Yep, considering the only players in the equities market today are hft, hedge funds, investment banks and central bankers... This fucker is never going down as long as these entities exist... 

bwh1214's picture

Well I guess its been decided, the BIS is going to be one of the “good institutions” that saw the next crisis coming and is going to save us.  I wonder what roll the powers that be have in store for the BIS in the next monetary system.  It must be a pretty big one if they are allowing them to be the first large institution to tell the truth.

jaxville's picture

"Monetary stimulus alone cannot provide the answer because the roots of the problem are not monetary."

 

  What a crock of bullshit.  Central banks have been bending over backwards to remove all incentive to save.  Their respective credit based currency systems have left the world mired in debt.  There is no way forward without a dramatic change in the monetary system.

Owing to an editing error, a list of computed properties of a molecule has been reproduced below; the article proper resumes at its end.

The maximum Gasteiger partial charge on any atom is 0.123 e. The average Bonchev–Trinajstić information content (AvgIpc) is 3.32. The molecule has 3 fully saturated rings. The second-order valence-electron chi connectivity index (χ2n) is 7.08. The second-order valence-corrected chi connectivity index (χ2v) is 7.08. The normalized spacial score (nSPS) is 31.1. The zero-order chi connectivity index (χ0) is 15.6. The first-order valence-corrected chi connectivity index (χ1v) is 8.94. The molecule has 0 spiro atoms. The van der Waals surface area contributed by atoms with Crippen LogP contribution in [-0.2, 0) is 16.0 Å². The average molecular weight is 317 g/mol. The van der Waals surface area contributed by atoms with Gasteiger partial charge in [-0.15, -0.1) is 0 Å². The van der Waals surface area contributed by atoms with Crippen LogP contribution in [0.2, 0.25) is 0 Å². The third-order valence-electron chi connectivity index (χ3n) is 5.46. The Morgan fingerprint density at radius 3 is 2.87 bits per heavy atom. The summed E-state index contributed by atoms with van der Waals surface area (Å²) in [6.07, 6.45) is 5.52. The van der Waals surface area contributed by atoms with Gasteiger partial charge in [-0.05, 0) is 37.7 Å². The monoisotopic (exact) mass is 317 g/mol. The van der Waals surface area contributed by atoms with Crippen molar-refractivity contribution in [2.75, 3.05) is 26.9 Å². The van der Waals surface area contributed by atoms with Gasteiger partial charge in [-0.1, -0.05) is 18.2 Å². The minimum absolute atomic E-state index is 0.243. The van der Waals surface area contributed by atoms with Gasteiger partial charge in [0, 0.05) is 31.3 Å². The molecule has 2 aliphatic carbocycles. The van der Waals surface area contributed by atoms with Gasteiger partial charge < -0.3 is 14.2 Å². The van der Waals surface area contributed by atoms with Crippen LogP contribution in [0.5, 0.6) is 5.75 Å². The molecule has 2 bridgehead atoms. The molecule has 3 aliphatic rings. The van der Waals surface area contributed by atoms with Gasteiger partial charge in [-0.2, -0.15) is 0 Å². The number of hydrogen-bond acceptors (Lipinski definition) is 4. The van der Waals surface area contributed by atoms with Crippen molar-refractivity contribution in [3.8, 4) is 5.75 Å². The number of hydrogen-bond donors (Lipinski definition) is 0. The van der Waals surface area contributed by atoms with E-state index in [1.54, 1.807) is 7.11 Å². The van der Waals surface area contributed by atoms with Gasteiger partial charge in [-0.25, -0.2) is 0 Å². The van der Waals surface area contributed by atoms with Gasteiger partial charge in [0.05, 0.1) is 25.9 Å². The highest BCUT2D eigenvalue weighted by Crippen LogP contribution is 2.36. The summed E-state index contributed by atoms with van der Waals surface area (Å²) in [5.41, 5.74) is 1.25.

Whether it be a massive currency devaluation or an outright repudiation of debt, a jubilee of sorts; nothing in the conventional credit based monetary order will return the global economy to prosperity.

   The changes that are needed will be resisted.  Those who enjoy power and wealth because they can create currency out of nothing then lend it into being with an interest obligation and claim on property are not likely to go quietly into the night.

Panem et Circus's picture

Agreed completely. I have this ongoing debate over it internally that never has conclusively settled.

ZerOhead's picture

The response to a deflationary collapse must be sure and swift or they risk losing the entire overleveraged financial system.

If Yellen and Congressional leaders understand this then they must already be planning entry points (new programs or war) for massive injections of new money directly into the domestic economy in addition to supporting the financial system.

If not then a complete economic collapse will occur. Both scenarios will severely devalue or even kill the dollar.

knukles's picture

I dunno.  I've given up on "logical" "rational" explanations and simply concluded that since the whole fucking thing is so screwed up, it will end badly and the PMs will be my anchor to sanity.  And my next PB&J.
I mean.... how crazy is it?